In the world of chocolate advertising, there are many problematic images that promote certain gender, race, ethnicity, and/or class stereotypes. Some images have become the norm when it comes to marketing chocolate such as the sexualized woman. This is one of the most ubiquitous tropes and this post will explore how women are used to sell chocolate and the potential consequences that this image has for society (such as promoting unhealthy relationships with food, body image, and sexuality).
Gender and Class
The above advertisement is a 2016 video ad from DOVE® Chocolate, which is a brand of chocolate from the Mars company. This is an ad for DOVE®’s new line of Fruit and Nut Blend chocolates; DOVE® invites consumers to “Revel in the pleasure of our…DOVE® Fruit and Nut Blends made with silky-smooth DOVE® dark chocolate…” (“DOVE® Story”). Throughout the advertisement, there is a Caucasian woman in a luxurious dress who appears to experience ecstasy from eating this chocolate. In many chocolate advertisements, we see these similar poses with the eyes closed, mouth ajar and head tilted back. Dr. Carla Martin has compiled images of these type of gendered ads, which one can view here. Furthermore, there is a scene of the woman holding a whip, perhaps making a subtle reference to sexual domination. With the slogan of “Choose Pleasure,” we see that DOVE® appears to be appealing to the sexual connotation of “pleasure.” This association of a sexualized women with chocolate is still pervasive and it has deep roots in chocolate advertising.
In the seventeenth century, chocolate houses were male-dominated. However, in the eighteenth century, there was a shift; chocolate consumption and production became feminised as it moved into the domestic sphere (Robertson 20). This resulted in the promotion of heterosexual romance narratives as well as the narcissistic female consumer (30). These themes are overt in the DOVE® ad where the main character is overcome by eating this chocolate. Furthermore, the sexual undertones mimic the projection of heterosexual yearnings and fantasies onto chocolate consumption (35). For example, the images of the dominatrix as well as the woman being chased by a horse may depict subtle sexual projections. All in all, these images are problematic because they show women’s identities becoming subsumed by their consumption habits and it forces a harmful and unidimensional character onto women in general (35).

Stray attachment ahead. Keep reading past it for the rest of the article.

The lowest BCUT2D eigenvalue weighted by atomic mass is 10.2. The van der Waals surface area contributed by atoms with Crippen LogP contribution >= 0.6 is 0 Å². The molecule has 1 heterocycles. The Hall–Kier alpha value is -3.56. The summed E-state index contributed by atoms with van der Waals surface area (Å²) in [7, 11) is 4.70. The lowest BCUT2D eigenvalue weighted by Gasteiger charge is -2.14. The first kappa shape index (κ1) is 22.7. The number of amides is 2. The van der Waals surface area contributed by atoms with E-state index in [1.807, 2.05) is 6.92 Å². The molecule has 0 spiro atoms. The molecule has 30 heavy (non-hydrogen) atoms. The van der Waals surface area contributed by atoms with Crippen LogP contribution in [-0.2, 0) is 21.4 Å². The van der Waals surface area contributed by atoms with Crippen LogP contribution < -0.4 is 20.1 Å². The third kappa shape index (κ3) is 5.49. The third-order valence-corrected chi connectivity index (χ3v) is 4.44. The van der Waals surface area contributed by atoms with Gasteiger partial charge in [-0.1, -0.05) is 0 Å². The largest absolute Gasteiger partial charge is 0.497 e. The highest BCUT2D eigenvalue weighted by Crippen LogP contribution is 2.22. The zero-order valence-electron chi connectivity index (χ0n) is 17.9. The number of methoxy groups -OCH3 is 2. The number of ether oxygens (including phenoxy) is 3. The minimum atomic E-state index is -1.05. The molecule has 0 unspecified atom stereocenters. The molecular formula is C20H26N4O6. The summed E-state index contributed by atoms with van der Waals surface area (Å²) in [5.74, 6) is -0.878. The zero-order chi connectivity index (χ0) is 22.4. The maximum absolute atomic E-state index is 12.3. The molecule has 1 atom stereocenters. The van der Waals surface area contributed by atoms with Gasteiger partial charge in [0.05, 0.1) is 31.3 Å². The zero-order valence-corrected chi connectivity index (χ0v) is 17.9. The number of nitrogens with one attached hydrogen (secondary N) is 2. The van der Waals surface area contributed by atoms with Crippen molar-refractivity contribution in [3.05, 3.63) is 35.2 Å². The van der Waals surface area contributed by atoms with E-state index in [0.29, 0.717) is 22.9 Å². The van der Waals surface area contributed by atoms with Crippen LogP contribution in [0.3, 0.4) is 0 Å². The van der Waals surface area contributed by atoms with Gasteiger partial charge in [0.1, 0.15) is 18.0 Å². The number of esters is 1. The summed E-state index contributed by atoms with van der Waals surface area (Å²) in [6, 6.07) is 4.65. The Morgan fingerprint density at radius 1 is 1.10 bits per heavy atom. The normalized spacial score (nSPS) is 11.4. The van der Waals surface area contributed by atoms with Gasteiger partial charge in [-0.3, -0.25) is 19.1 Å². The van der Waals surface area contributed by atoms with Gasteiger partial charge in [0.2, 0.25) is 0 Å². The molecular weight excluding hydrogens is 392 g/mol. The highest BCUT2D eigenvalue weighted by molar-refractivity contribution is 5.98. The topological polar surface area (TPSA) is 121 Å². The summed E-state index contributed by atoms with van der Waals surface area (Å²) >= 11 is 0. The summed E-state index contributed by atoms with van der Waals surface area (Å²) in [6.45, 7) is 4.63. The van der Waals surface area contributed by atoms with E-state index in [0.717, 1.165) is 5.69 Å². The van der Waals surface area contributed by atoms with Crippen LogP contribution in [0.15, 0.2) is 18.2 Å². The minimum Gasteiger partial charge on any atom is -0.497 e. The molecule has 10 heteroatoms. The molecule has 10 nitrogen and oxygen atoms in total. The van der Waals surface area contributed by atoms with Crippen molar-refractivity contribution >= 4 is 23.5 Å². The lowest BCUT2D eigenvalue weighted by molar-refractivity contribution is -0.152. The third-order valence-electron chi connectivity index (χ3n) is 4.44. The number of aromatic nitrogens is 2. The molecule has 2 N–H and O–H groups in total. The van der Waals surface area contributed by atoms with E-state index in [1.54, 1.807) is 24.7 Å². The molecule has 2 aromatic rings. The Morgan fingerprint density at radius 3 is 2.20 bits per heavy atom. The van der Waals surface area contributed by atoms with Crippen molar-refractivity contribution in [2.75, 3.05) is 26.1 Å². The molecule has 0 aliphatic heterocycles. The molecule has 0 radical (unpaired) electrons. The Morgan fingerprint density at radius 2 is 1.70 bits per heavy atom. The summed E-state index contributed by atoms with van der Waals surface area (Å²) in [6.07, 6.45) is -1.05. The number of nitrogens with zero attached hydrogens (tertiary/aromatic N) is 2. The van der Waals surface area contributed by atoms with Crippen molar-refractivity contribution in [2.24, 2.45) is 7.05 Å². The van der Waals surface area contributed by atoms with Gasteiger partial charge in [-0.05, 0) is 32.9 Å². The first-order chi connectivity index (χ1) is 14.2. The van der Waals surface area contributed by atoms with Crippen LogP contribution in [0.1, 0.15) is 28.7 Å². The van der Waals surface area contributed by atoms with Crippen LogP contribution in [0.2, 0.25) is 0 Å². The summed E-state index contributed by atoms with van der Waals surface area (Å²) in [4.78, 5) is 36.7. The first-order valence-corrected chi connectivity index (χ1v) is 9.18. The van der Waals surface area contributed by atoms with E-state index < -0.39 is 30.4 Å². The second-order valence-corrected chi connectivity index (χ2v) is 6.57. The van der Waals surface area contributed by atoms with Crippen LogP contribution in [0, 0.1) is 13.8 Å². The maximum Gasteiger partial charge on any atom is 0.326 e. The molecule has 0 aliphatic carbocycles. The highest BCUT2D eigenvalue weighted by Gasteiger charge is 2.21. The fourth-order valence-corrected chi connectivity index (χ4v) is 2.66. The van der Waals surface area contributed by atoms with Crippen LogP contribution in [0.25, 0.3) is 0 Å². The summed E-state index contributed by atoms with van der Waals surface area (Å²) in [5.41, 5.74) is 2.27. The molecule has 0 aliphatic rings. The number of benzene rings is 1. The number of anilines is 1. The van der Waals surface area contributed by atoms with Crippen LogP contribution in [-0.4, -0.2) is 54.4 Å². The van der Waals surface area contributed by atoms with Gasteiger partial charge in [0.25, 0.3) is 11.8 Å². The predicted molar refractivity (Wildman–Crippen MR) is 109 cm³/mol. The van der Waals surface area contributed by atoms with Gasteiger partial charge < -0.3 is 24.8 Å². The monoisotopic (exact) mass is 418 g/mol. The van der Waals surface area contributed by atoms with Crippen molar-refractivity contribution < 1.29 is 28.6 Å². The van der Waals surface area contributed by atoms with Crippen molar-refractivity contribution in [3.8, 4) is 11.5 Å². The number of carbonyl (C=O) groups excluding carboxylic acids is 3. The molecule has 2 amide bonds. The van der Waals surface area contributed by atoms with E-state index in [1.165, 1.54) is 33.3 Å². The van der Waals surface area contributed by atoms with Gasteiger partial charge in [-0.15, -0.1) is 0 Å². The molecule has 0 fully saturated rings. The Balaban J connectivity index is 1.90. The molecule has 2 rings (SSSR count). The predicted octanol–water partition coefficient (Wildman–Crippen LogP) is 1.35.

Another important theme that comes from this advertisement is class, which is closely entwined with gender. DOVE® started as “DOVE® candy shop,” and was found by Leo Stefanos in the 1950s. At its inception, Stefanos focused on the purity of his chocolate and this focus on quality and purity was continued when Mars acquired DOVE® in 1986 (“DOVE® Story”). On DOVE®’s marketing website, Mars totes DOVE®’s “Chocolate Difference,” emphasizing its “silky smooth” and “rich taste unsurpassed by other bars” and its “highest standard of quality” (“DOVE® Chocolate Difference”). By emphasizing DOVE®’s quality, Mars seems to be targeting a certain upper/middle-class audience who would care about DOVE®’s “special roasting and grinding” and the minute differences in mouthfeel. This is certainly evident in the film advertisement where this woman portrays an upper-class and elite image. Her dresses are luxurious and silky, simultaneously indicating her access to wealth as well as the luxuriousness and silkiness of the chocolate product itself.